Lessons learned coaching Science Olympiad.
GUEST COLUMN | by Mike Kwan
“Hey, Dad. I joined the Science Olympiad team at St. Mary’s. I think it’s going to be a lot of fun!” That’s how it all started for me five years ago. My daughter, Cami, was starting her sophomore year at St. Mary’s Academy, an all-women’s college prep high school in Portland, Oregon, and was adding yet another activity to her plate. But I knew this one would be different when she followed it up with, “We have parents who volunteer as coaches. I think you should be a volunteer coach.” This wasn’t going to be just another Cami activity to plan around; it was a chance for me to spend time with her while helping her fellow students.
I did some research and learned that Science Olympiad is a national non-profit organization with a mission of increasing an interest in science, creating a technologically-literate workforce and providing recognition for outstanding achievement by both students and teachers. The organization helps participants achieve these goals through competitions, at a regional and national level, where teams of 15 students compete in 23 different events, ranging from biology-focused tasks to astronomy, physics and technology. The St. Mary’s team had won the Oregon State tournament and gone to the Science Olympiad National Tournament two years running, and the pressure was on to continue that success.
As a career engineer currently working at Autodesk, I gravitated to coaching the tournament’s building events where students are asked to design, develop and build structures that can withstand certain pressures. When I began working with the students, I found that they were pursuing ideas and designs that they had seen at previous tournaments, on YouTube or that they had brainstormed with their teammates and mentors. Their energy and creativity was strong, but their solutions seemed undirected—and the clock was ticking quickly toward the tournament.
Ever so gently and gradually, I moved the building event students toward a more disciplined and engineering-focused approach that included, in order: understanding the rules, fostering ideas and creativity, designing, building, testing, analyzing the results and refining the process (repeating the design, build, test and analysis phases).
The new process, along with giving the students room to grow and explore, made a big difference in helping them understand what we were doing and why. But I could also tell that our design-build-test cycles were too taking too long due to the ambiguousness of hand sketching designs and the time it took to build and test prototypes.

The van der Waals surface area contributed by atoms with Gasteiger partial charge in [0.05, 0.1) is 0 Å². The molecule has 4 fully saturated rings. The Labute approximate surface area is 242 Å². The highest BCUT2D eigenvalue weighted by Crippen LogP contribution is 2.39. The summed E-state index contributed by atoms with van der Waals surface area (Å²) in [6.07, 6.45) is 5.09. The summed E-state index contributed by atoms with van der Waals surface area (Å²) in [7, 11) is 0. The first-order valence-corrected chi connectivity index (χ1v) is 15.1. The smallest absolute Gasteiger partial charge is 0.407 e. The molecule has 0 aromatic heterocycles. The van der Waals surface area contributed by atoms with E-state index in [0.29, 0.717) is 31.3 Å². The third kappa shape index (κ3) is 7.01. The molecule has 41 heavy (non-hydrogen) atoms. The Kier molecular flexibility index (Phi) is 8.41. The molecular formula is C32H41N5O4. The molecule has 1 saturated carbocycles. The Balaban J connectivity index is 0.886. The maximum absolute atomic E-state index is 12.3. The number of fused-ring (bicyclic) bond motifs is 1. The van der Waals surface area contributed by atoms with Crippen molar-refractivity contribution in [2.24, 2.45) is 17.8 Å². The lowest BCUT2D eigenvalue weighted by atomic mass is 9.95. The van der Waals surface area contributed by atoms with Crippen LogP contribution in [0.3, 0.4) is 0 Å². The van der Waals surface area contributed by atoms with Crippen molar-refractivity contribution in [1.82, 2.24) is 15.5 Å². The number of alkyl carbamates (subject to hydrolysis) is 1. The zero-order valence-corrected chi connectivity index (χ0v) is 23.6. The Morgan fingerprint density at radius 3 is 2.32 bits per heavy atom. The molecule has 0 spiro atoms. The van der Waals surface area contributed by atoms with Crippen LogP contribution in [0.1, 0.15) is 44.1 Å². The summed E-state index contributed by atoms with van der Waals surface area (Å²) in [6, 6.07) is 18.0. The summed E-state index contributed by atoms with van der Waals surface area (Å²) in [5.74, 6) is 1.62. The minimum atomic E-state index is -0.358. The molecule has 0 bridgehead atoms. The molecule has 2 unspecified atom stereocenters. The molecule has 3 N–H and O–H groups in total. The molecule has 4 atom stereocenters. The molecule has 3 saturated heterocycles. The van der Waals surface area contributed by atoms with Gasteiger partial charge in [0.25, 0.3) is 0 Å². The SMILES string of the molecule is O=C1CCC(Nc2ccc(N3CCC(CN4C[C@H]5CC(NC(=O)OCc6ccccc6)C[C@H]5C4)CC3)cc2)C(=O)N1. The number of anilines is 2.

Enter Autodesk and its 3D design software. Autodesk’s education program introduces students (and educators) at all levels to the power of design technology by providing access to its personal and professional-grade software and applications free of cost. By giving my daughter and her engineer-in-training friends access to these tools, specifically Autodesk Inventor, 3D design technology for manufacturers and designers, they were able to design and document Elastic Launch Gliders, a plane launched by an elastic band and key parts of the Boomilevers, a wooden structure designed to hold as much weight as possible before breaking. They also experimented with Autodesk Force Effect to model the core Boomilever designs, which allowed the students to quickly zero in on basic geometry decisions and key design components. The technology helped the students design, analyze and test their models far faster and more effectively than in years past. For example, the students now were building and testing Boomilevers on a two-week cycle while I expected six-week cycles based on our traditional processes.
I was amazed at how quickly, and easily, the students adapted to the digital design environment. As sophomores and juniors in high school, they were being exposed to processes and programs that could ultimately drive their educational and, possibly, professional careers. And, for me, it drove home why it is so critical that we put these resources in the hands of young, eager students. My hope is that this experience will inspire these St. Mary’s girls to pursue a path in the field of design and engineering and help solve some of our world’s most crucial design challenges.
As I reflect on the competition season, I’m proud of the work our team accomplished but have also established a new appreciation for my company’s commitment to advancing STEAM (science, technology, engineering, digital arts and science) education. Autodesk’s company-wide mission to develop and encourage the next generation of STEAM professionals is making a difference – I saw it firsthand. These tools enabled my team to think more creatively and be innovative and limitless with their design work.
Next year, the St. Mary’s team will begin to use more design and analysis tools from Autodesk. In fact, I hope to expose them to the latest tools on the market. This includes Autodesk’s recently announced Fusion 360, technology that combines industrial and mechanical design with collaboration, and Sim 360, which provides cloud-based simulation capabilities. This software will make it easy for our team to start creating more advanced models and running more complex simulations. What’s even more appealing – especially to high school students – is that many of these tools include collaboration features that closely align with the social networking sites that the students are already using in other parts of their lives. It’s a comfortable, intuitive environment for the students to work within.
After this year’s win at the state tournament, the St. Mary’s Science Olympiad winning streak is now up to seven consecutive years and, with hard work, great software and some good fortune; next year, it will become eight!
Mike Kwan is a program manager at Autodesk, Inc. and has been St. Mary’s Science Olympiad Coach from September 2008 to the present.